Comercio más que ayuda

La reciente reunión del G-8 en Escocia, así como los conciertos y el activismo de las celebridades, ha puesto los reflectores sobre el monto de la asistencia internacional que llega a los países y los pueblos de Africa. Esto es comprensible a la luz de la pobreza persistente del continente, sus conflictos aparentemente interminables y la prevalencia del VIH-SIDA y otras enfermedades contagiosas. Si se le dirige de manera adecuada y se le condiciona a la adopción de reformas, la ayuda internacional puede significar una diferencia positiva.

Pero la asistencia no es una panacea. El hecho de que persistan tantos problemas a pesar de las decenas de miles de millones de dólares en asistencia y de los años de esfuerzo es un triste recordatorio de que la ayuda puede permitir a los gobiernos hacer inversiones imprudentes que logran poco o que se puede desviar a manos de funcionarios corruptos. Además, la ayuda es inherentemente incierta, lo que deja a los africanos a merced de fuerzas externas que ellos no pueden controlar.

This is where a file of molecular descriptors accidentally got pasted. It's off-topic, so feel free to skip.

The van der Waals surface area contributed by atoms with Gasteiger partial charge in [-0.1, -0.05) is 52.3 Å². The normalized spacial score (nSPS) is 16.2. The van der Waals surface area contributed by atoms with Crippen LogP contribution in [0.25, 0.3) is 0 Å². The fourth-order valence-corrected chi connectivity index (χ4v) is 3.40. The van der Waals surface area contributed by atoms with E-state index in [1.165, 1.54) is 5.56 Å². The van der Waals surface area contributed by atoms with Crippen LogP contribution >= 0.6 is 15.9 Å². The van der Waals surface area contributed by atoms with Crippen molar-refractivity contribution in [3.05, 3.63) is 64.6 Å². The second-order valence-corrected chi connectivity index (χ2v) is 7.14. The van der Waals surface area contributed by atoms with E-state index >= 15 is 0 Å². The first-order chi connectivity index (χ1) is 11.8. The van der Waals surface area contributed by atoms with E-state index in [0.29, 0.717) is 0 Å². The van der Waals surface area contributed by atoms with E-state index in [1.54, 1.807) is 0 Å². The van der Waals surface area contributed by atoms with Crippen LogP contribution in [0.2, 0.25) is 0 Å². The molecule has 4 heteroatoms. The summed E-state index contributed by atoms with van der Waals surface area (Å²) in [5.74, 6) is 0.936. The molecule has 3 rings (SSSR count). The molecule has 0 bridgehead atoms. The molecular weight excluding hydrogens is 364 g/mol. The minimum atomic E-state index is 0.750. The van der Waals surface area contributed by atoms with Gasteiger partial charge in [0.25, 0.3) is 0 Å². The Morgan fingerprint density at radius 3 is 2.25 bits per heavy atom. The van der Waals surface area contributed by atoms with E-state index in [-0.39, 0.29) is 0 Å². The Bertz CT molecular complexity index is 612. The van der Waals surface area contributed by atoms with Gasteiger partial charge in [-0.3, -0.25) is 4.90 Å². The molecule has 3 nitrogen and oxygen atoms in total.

Otro problema de poner el énfasis en la ayuda (además de la casi total imposibilidad de medir con exactitud la magnitud de los flujos de todas las fuentes) es que el esfuerzo político para incrementarla absorbe una atención que estaría mejor aprovechada si se dedicara a un instrumento más poderoso del desarrollo económico: el comercio.

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